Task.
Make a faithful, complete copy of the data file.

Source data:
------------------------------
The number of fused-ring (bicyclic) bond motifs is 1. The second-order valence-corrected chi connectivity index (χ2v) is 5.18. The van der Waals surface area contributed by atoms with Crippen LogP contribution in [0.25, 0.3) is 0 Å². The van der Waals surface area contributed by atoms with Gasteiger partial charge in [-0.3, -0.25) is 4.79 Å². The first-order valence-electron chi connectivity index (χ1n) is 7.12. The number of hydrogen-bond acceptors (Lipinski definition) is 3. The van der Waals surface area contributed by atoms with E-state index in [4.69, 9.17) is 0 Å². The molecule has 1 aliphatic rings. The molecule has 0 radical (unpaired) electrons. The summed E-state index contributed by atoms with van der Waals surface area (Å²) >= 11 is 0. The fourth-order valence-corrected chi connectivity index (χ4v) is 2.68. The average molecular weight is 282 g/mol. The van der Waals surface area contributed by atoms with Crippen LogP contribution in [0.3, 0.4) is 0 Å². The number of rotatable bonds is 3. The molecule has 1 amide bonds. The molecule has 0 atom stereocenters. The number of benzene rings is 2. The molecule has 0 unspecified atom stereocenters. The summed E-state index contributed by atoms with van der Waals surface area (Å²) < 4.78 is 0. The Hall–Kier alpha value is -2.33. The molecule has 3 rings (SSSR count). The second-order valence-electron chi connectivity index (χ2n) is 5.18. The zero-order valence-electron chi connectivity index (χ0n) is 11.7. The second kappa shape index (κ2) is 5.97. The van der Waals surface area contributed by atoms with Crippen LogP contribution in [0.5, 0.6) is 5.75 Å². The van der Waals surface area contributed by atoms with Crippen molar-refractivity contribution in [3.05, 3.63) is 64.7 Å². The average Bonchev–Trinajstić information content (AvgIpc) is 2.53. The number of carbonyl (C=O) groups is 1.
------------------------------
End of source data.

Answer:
The number of fused-ring (bicyclic) bond motifs is 1. The second-order valence-corrected chi connectivity index (χ2v) is 5.18. The van der Waals surface area contributed by atoms with Crippen LogP contribution in [0.25, 0.3) is 0 Å². The van der Waals surface area contributed by atoms with Gasteiger partial charge in [-0.3, -0.25) is 4.79 Å². The first-order valence-electron chi connectivity index (χ1n) is 7.12. The number of hydrogen-bond acceptors (Lipinski definition) is 3. The van der Waals surface area contributed by atoms with E-state index in [4.69, 9.17) is 0 Å². The molecule has 1 aliphatic rings. The molecule has 0 radical (unpaired) electrons. The summed E-state index contributed by atoms with van der Waals surface area (Å²) >= 11 is 0. The fourth-order valence-corrected chi connectivity index (χ4v) is 2.68. The average molecular weight is 282 g/mol. The van der Waals surface area contributed by atoms with Crippen LogP contribution in [0.3, 0.4) is 0 Å². The number of rotatable bonds is 3. The molecule has 1 amide bonds. The molecule has 0 atom stereocenters. The number of benzene rings is 2. The molecule has 0 unspecified atom stereocenters. The summed E-state index contributed by atoms with van der Waals surface area (Å²) < 4.78 is 0. The Hall–Kier alpha value is -2.33. The molecule has 3 rings (SSSR count). The second-order valence-electron chi connectivity index (χ2n) is 5.18. The zero-order valence-electron chi connectivity index (χ0n) is 11.7. The second kappa shape index (κ2) is 5.97. The van der Waals surface area contributed by atoms with Crippen LogP contribution in [0.5, 0.6) is 5.75 Å². The van der Waals surface area contributed by atoms with Crippen molar-refractivity contribution in [3.05, 3.63) is 64.7 Å². The average Bonchev–Trinajstić information content (AvgIpc) is 2.53. The number of carbonyl (C=O) groups is 1.